The main purpose of this ongoing blog will be to track planetary extreme or record temperatures related to climate change. Any reports I see of ETs will be listed below the main topic of the day. I’ll refer to extreme or record temperatures as ETs (not extraterrestrials).😉
Main Topic: When A Heatwave Intersects The Aftermath Of A Hurricane…The Awful State Of Louisiana This Week
Dear Diary. As my readers know, I’ve been naming and categorizing heatwaves this year for the United States. A heatwave doesn’t get a name unless it achieves a CAT3 level. That’s when National Weather Service heat advisories are in effect and temperatures approach record levels and/or fatalities from heat start to get reported. Unfortunately such may be the case in New Orleans the next few days in the wake of Hurricane Ida.
Actually New Orleans will only experience maxes no warmer than the low-mid 90s through the end of this week with typical heat index values around 105°F, which are only slightly above average for the first week of September. Even the poorest of residents has access to air conditioning to get comfortable in such heat. The problem is that in a city splintered by a powerful hurricane there will be no power for the next several days. Matters are even worse to the south of the city where infrastructure was damaged so badly that power won’t be restored for weeks. Since this is the case, we may have the next Greek named heatwave on our hands…Iota.
This morning we saw NWS advisories in the south-central U.S, that would be typical for a borderline CAT1/2 heatwave:
I do fear that we may have additional fatalities from Ida just from the heat alone. Since dangerous levels of heat will be in southeast Louisiana with not much relief in sight, it would behoove residents to temporarily abandon their homes and seek shelter in a cool environment. If people can’t go elsewhere, or are not willing to do so, authorities should provide ice and water.
Here is more information:
Aug 31, 2021
New Orleans Facing 105-Degree Heat Index As City Remains Without Power
I’m a news reporter for Forbes, primarily covering the U.S. South.
Southeast Louisiana is now dealing with dangerous heat indexes possibly topping 105 degrees, while more than a million customers remain without power, with no clear time line for restoration two days after Hurricane Ida devastated the area.
Big Chief Darryl Montana stands holding a brick from a collapsed building on August 30, 2021, after … [+]BRANDON BELL/GETTY IMAGES
All of southeast Louisiana, along with portions of southern Mississippi, is under a heat advisory until 5 p.m. CDT for heat index values that could reach 105.
Another heat advisory will be in effect from 10 a.m. to 5 p.m. on Wednesday, when forecasters say the heat index could rise to 106.
For those without generators, there will be little relief from the heat, since almost all businesses are closed and resources like ice will be very hard to come by.
Keeping hydrated will also be critical, but the storm compromised most major water systems, leading to either complete water outages or boil-water advisories over most of the area.
“Drink plenty of fluids, stay out of the sun and check up on relatives and neighbors,” forecasters with the New Orleans National Weather Service office said.
WHAT TO WATCH FOR
Damage assessment is just getting under way as roads are cleared in Louisiana. Some power has started to be restored in suburban areas outside of New Orleans that are north of Lake Pontchartrain, but there are concerns of very long-term outages—perhaps weeks, at least—in the highly populated areas south of the lake that include the city itself. The storm cut off the city from all eight sources of outside power, and notably destroyed a 400-foot-tall electrical transmission tower to the west of the city. Entergy, the electric supplier for the city, is taking at least four days just to do assessments, but the company has said 20,000 electrical workers will push in to start repairs once it figures out a plan for getting the lights back on.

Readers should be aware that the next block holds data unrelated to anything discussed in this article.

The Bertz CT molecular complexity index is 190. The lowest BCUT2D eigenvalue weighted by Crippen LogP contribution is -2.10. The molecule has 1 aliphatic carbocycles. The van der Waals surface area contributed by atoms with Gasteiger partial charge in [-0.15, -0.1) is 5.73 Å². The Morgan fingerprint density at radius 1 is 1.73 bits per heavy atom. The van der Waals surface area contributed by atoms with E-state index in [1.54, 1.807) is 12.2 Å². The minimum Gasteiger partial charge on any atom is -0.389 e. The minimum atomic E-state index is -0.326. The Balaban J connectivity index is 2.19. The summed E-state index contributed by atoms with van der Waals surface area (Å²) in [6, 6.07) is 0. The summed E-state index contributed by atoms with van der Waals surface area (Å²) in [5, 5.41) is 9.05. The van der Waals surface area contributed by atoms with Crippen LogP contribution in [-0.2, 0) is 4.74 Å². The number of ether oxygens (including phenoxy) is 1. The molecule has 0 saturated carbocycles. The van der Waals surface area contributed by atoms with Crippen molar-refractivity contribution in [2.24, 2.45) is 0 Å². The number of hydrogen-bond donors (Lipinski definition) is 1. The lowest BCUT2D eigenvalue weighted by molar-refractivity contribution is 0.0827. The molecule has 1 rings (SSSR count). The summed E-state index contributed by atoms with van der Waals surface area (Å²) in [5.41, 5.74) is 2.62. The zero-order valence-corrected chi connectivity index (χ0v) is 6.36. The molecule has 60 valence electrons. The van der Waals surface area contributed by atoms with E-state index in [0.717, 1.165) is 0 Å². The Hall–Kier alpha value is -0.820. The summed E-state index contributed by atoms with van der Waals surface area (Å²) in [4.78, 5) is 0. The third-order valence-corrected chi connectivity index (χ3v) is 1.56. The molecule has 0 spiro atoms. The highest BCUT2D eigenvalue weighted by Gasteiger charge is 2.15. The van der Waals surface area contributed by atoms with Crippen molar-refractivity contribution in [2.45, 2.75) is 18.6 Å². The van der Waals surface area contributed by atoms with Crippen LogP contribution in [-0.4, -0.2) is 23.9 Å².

Hurricane Ida made landfall on Sunday near Port Fourchon, Louisiana, which recorded a peak wind gust of 172 mph as the storm pushed through. Ida’s maximum sustained winds were estimated at 150 mph, tying it with Hurricane Laura from last year and the 1856 Last Island hurricane as the most powerful storms to ever hit the state of Louisiana. The storm largely maintained intensity as it moved inland over marshland in south Louisiana, taking a jog in track to the east late Sunday evening that brought some of its worst impacts directly into the New Orleans area. The suburban LaPlace community just to the west of the city took a direct hit from the hurricane, which was completely flooded from Ida’s storm surge, causing some residents to scramble into attics to escape the waters. Improved levee structures surrounding the city itself prevented the catastrophic failures that flooded 80% of New Orleans during Hurricane Katrina in 2005, leaving the city mostly impacted by wind damage during this latest hurricane.
Interstate 10 between New Orleans and Baton Rouge, Louisiana, is completely closed to traffic on Tuesday, as it’s reserved for emergency vehicles only, meaning a major artery is now closed to those seeking to leave the city amid power outages.
I may pull the trigger on naming Iota depending upon what I see later today.
Here are notes on August climatology:
Here is more climate and weather news from Wednesday:
(As usual, this will be a fluid post in which more information gets added during the day as it crosses my radar, crediting all who have put it on-line. Items will be archived on this site for posterity. In most instances click on the pictures of each tweet to see each article. The most noteworthy items will be listed first.)
Now here are some of today’s articles and notes on the horrid COVID-19 pandemic:
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Guy Walton “The Climate Guy”